At $106.59 on 23 August, Peloton [PTON] was trading 29.7% lower compared to $151.72 at the beginning of 2021. However, the maker of interactive fitness equipment has done well compared its close at $66.87 on 24 August 2020. It has moved between a low of $65.29 and a high of $171.09 over the past 52 weeks.
The stock is trading significant lower than its 50-day moving average of $116.87. It performed a lot better hovering above $150 on most days between 22 December and 26 January, touching the 52-week high on January 14 when COVID lockdowns were being enforced ardently in US and Europe.
As of 23 August, Peloton has a price to earnings ratio for the trailing 12 months of 165.26 and market cap of $31.80bn. The company is due to release its earnings report on August 26.
A consensus of 23 analysts on Yahoo Finance estimate Peloton’s loss per share at $0.44 for the quarter ending June and loss of $0.1 per share for the full year. Zacks’ consensus estimate is similar It says Peloton is expected to post a quarterly loss of $0.45 per share. But revenues are expected to be $925.4m, up 52.4% from the year-ago quarter. As such the company’s loss in the quarter is likely to deepen by 42%.
The company’s revenue guidance for full-year stands at $3.5bn-$3.65bn. A consensus of 25 analysts peg annual revenue at $4.01bn on Yahoo Finance.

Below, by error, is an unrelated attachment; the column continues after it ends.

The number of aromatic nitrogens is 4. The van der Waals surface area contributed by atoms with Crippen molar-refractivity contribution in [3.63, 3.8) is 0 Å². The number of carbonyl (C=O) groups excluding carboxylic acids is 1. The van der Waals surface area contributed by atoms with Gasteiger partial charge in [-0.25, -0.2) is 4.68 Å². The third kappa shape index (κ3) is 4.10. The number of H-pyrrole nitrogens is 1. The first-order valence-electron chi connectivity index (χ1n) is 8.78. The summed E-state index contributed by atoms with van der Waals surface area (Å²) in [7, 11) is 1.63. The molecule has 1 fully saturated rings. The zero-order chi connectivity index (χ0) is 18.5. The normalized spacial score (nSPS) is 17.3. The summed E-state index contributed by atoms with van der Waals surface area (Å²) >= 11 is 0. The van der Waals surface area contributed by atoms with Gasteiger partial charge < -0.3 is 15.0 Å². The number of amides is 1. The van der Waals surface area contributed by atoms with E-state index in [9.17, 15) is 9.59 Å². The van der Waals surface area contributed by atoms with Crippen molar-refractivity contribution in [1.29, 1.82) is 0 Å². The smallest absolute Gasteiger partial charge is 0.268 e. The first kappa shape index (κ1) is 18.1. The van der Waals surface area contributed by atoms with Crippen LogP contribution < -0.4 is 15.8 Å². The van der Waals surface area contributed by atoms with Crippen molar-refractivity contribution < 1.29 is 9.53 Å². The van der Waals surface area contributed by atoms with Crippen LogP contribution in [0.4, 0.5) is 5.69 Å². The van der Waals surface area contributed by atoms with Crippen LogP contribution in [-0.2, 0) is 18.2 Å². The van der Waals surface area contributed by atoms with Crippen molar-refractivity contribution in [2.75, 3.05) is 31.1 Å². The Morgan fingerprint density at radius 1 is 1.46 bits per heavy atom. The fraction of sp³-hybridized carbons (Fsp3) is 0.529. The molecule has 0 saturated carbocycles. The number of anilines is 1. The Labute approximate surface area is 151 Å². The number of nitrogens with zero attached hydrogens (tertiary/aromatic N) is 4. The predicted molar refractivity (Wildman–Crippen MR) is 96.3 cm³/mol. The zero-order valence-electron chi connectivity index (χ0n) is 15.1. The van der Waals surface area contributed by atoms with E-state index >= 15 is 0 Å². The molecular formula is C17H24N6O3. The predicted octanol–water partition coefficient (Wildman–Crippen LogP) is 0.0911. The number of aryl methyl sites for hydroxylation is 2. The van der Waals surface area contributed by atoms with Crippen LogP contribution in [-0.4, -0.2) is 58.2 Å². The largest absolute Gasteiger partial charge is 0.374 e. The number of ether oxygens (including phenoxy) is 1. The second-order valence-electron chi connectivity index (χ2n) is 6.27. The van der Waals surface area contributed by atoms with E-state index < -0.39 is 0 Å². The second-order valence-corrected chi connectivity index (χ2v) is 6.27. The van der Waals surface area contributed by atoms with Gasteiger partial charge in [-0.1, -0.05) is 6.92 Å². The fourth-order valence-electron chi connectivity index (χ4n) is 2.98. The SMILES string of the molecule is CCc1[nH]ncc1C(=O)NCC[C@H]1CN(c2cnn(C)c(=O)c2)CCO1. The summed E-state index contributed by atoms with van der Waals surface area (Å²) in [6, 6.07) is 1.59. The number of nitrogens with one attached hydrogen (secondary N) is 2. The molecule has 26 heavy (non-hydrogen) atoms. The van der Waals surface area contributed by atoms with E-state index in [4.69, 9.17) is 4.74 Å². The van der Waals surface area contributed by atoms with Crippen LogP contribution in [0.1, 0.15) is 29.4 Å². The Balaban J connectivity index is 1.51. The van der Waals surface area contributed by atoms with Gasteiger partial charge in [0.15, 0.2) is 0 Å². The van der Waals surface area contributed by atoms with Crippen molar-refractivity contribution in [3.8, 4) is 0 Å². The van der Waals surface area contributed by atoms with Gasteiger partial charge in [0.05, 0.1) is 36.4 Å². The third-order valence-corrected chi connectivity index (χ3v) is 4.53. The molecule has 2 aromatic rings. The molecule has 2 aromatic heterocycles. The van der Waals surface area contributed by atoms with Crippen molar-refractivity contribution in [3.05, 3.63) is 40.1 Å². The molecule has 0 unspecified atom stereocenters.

Navigating a difficult year
Peloton was forced to withdraw its Tread+ treadmill product earlier this year after there were several reports of injuries and the US Consumer Safety Protection Commission asked it to address safety issues. Peloton CFO Jill Woodworth estimated the total damages at $165m.
As the stock price slid in early May, it was trading at a forward price-to-sales ratio of 6.3. It was double that at the start of the year, as reported by The Motley Fool.
The company has a high level of debt with debt-to-equity ratio 41.2%. But this is pretty well covered by operating cash flow which is 83.6% of the debt. The coverage of interest payments is not a concern for Peloton as it earns more interest than it pays, according to analysis on website Simply Wall St. In its disclosures for the quarter ending on March 30, the company has cash and cash equivalents of $2.69bn.
Peloton announced in May that it is investing $400m into its first US factory in Ohio to solve supply chain issues.
On investors.com, Alexis Garcia wrote: ‘Bottom line: Peloton stock is not a buy right now. The stock still needs to prove itself, with shares roughly 34% below all-time highs. Earnings in late August potentially could be the catalyst this stock needs to break its downtrend.’
Peloton follows a financial year from July to June, making the quarter it will be reporting the last for the year.
In a letter to investors after its last earnings report, the company said, “Average wait times for our original Bike are now back to pre-COVID-19 levels. While progress has been made, additional work remains to reduce delivery times across the remainder of our product portfolio and regions.” As part of its investments in its supply chain, the company completed an acquisition in April, which could reflect in the number to be posted on Aug 26.
The top three owners of Peloton stock are The Vanguard Group with 8.09%, Baillie Gifford & Co with 7.54%, and Capital Research & Management Co with 4.65%.
A total of 17.9 million shares of Peloton are held by 135 US-traded ETFs. Leading the group is Invesco QQQ Trust [QQQ], with 3.47 million shares.
Source: This content has been produced by Opto trading intelligence for Century Financial and was originally published on cmcmarkets.com/en-gb/opto